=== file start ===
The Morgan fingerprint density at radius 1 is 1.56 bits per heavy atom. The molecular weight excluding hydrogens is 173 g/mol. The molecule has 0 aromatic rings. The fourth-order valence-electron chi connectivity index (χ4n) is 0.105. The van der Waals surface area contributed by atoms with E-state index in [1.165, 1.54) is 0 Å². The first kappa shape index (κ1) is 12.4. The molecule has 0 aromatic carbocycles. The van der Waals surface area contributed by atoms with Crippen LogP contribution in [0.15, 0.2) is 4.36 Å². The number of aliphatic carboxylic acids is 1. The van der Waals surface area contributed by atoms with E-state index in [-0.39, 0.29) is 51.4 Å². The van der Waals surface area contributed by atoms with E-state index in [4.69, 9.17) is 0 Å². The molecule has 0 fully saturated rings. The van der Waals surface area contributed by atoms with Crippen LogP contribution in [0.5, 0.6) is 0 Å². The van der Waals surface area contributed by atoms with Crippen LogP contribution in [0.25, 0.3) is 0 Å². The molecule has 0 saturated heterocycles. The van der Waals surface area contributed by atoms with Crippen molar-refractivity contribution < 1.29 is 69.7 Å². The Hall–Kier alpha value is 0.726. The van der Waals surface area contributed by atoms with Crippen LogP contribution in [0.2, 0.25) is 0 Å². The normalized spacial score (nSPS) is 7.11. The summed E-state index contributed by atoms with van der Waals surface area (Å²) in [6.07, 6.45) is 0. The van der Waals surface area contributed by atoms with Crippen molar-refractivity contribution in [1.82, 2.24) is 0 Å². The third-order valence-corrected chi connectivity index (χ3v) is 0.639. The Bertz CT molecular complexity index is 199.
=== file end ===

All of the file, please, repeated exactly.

The Morgan fingerprint density at radius 1 is 1.56 bits per heavy atom. The molecular weight excluding hydrogens is 173 g/mol. The molecule has 0 aromatic rings. The fourth-order valence-electron chi connectivity index (χ4n) is 0.105. The van der Waals surface area contributed by atoms with E-state index in [1.165, 1.54) is 0 Å². The first kappa shape index (κ1) is 12.4. The molecule has 0 aromatic carbocycles. The van der Waals surface area contributed by atoms with Crippen LogP contribution in [0.15, 0.2) is 4.36 Å². The number of aliphatic carboxylic acids is 1. The van der Waals surface area contributed by atoms with E-state index in [-0.39, 0.29) is 51.4 Å². The van der Waals surface area contributed by atoms with E-state index in [4.69, 9.17) is 0 Å². The molecule has 0 fully saturated rings. The van der Waals surface area contributed by atoms with Crippen LogP contribution in [0.5, 0.6) is 0 Å². The van der Waals surface area contributed by atoms with Crippen LogP contribution in [0.25, 0.3) is 0 Å². The molecule has 0 saturated heterocycles. The van der Waals surface area contributed by atoms with Crippen molar-refractivity contribution < 1.29 is 69.7 Å². The Hall–Kier alpha value is 0.726. The van der Waals surface area contributed by atoms with Crippen LogP contribution in [0.2, 0.25) is 0 Å². The normalized spacial score (nSPS) is 7.11. The summed E-state index contributed by atoms with van der Waals surface area (Å²) in [6.07, 6.45) is 0. The van der Waals surface area contributed by atoms with Crippen molar-refractivity contribution in [1.82, 2.24) is 0 Å². The third-order valence-corrected chi connectivity index (χ3v) is 0.639. The Bertz CT molecular complexity index is 199.